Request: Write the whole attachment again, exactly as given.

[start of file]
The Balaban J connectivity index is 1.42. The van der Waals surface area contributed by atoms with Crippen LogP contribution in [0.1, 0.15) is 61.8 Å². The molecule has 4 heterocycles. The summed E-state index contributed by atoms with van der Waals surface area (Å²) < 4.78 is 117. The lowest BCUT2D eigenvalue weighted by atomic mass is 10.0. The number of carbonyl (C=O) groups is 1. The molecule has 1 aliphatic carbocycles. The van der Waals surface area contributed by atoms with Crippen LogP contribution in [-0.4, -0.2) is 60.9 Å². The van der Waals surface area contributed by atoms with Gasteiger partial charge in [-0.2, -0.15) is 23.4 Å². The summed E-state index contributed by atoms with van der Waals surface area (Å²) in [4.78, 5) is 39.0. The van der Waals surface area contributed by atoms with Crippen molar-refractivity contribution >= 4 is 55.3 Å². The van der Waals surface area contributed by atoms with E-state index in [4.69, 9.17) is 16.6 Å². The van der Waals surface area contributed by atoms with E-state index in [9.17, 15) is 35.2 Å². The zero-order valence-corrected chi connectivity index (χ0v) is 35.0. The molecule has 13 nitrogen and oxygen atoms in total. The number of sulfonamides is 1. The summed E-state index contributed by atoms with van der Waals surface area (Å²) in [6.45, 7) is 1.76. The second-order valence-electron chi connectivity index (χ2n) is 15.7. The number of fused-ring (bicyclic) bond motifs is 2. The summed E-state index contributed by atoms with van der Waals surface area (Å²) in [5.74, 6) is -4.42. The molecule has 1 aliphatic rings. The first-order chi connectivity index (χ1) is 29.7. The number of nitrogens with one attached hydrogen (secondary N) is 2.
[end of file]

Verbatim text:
The Balaban J connectivity index is 1.42. The van der Waals surface area contributed by atoms with Crippen LogP contribution in [0.1, 0.15) is 61.8 Å². The molecule has 4 heterocycles. The summed E-state index contributed by atoms with van der Waals surface area (Å²) < 4.78 is 117. The lowest BCUT2D eigenvalue weighted by atomic mass is 10.0. The number of carbonyl (C=O) groups is 1. The molecule has 1 aliphatic carbocycles. The van der Waals surface area contributed by atoms with Crippen LogP contribution in [-0.4, -0.2) is 60.9 Å². The van der Waals surface area contributed by atoms with Gasteiger partial charge in [-0.2, -0.15) is 23.4 Å². The summed E-state index contributed by atoms with van der Waals surface area (Å²) in [4.78, 5) is 39.0. The van der Waals surface area contributed by atoms with Crippen molar-refractivity contribution >= 4 is 55.3 Å². The van der Waals surface area contributed by atoms with E-state index in [4.69, 9.17) is 16.6 Å². The van der Waals surface area contributed by atoms with E-state index in [9.17, 15) is 35.2 Å². The zero-order valence-corrected chi connectivity index (χ0v) is 35.0. The molecule has 13 nitrogen and oxygen atoms in total. The number of sulfonamides is 1. The summed E-state index contributed by atoms with van der Waals surface area (Å²) in [6.45, 7) is 1.76. The second-order valence-electron chi connectivity index (χ2n) is 15.7. The number of fused-ring (bicyclic) bond motifs is 2. The summed E-state index contributed by atoms with van der Waals surface area (Å²) in [5.74, 6) is -4.42. The molecule has 1 aliphatic rings. The first-order chi connectivity index (χ1) is 29.7. The number of nitrogens with one attached hydrogen (secondary N) is 2.